Building a custom ST-Link V2.1

For programming my STM32s, I’ve been using almost solely those 3-dollar USB dongles from China, which are basically ST-LINK/V2 clones. They do their basic task – programming and debugging STM32s – just fine. But they are missing two very handy features:

  1. they do not have the SWO pins routed out (though it is possible to modify those dongles and replace one of the pins with the SWO)
  2. they do not feature the VCP (Virtual Com Port), which basically enables your ST-Link to act as an USB-serial converter; ST introduced this on the ST-Link V2.1 (and then retrospectively on the V2A and B)
  3. (also, the 2.1 has the MSD, or Mass Storage Device, functionality, which enables the ST-Link to act as an USB thumb drive and any bin files you copy into this “storage” get uploaded to any connected MCUs).

Theoretically, I could modify the hardware of my existing dongles, but since it would involve a lot of tedious work and I needed to get more programmers, I decided to instead roll a batch of my own ST-Link V2.1s.

Alternatives

Before spending a lot of time designing something new, I had a look at existing alternatives:

  1. The relatively new, official ST-Link V3 MINI, which is sold for 10-15 USD at places like Mouser. This was a tempting choice, but I don’t like the form factor and the connector they are using. The only extra functionality this has (as far as I know) is that it can act as an USB-I2C/UART/SPI/etc. bridge.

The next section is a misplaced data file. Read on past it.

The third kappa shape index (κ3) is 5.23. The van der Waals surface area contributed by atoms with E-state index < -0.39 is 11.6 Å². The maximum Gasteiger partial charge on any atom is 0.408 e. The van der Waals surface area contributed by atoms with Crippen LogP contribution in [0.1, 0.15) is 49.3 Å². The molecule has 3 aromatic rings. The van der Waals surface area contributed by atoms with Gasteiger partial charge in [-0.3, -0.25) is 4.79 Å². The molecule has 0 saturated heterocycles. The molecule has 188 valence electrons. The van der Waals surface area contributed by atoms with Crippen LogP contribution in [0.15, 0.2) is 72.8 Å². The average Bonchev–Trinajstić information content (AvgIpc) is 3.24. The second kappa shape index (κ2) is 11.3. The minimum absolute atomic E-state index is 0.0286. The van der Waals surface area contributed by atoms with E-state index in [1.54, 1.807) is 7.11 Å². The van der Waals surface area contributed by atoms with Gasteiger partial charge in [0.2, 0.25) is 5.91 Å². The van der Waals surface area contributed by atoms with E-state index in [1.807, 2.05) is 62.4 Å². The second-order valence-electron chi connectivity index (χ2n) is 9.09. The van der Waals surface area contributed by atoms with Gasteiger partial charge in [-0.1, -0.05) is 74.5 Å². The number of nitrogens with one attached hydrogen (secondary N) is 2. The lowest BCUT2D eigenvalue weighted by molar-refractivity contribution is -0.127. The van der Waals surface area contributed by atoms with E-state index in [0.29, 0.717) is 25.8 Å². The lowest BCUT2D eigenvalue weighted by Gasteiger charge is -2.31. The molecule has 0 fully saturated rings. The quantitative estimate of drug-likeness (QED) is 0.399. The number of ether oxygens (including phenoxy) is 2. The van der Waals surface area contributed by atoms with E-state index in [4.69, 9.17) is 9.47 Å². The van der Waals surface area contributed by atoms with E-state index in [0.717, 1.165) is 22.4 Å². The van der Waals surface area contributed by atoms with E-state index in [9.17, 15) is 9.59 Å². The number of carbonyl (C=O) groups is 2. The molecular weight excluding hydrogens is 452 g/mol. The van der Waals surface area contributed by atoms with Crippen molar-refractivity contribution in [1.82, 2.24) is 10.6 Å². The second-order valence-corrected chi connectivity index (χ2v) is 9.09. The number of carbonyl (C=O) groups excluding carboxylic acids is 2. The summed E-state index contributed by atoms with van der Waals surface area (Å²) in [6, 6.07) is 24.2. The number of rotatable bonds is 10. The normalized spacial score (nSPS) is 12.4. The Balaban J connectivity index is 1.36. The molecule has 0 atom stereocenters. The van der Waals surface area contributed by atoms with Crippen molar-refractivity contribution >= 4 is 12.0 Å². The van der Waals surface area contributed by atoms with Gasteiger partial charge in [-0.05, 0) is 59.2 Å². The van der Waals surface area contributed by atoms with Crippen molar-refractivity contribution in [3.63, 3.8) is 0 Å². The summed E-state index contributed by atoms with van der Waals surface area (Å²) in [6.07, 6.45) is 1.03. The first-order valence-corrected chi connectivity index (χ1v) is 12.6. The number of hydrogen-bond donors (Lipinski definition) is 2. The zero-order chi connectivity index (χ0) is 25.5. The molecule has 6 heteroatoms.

2. Black Magic Probe – this is an open-source ST-Link firmware alternative, which does work even on the cheap Chinese USB dongles. The advantage is that it works with any JTAG/SWD chip (not just ST’s), the disadvantages is that it’s not out-of-the-box compatible with ST’s tools (like the CubeProgrammer and IDE) – though there are relatively simple workarounds.

Anyways, in the end I decided to go the DIY route, mostly for the sake of just seeing if it will work.

Hardware

The hardware itself wasn’t hard to figure out – there are plenty of schematics available online, just make sure you have the 2.1 schematic (an easy way to tell is that it has the the renumeration transistor on the D+ USB line). The only question is which MCU to use, since it is possible to use either the STM32F103C8 with 64 kB of flash or the CB version with 128 kB. To complicate matters further, some of the C8s on the market are counterfeits with 128 kB of flash. Anyways, the difference is that if you want the VCP functionality (ie your ST-link will also work as a USB-serial adapter), you need an IC with 128 kB of flash. This is the final schematics, inspired mostly from this picture:

As you can see, I also created my own pinout for the IDC 10 connector:

This 10 pin connector has all the functionality I need – 5 V and 3.3 V for power, TPWR to measure the DUT  voltage (or in case I ever use a level translator or isolator), both SWD pins, SWO pin, RST pin, and two UART pins. All the pins have 22R resistors as protection, I’ve also seen some people use 33R PTCs – that might be an interesting upgrade.

I also added a USB protection IC and a jumper, which enables to you select between measuring the TPWR pin or just the 3.3 V rail. I wanted to use a PLCC4 RGB LED, but I screwed up, so I ended up using two 1206 LEDs instead – but it works just fine. This mistake is fixed in the Github repo.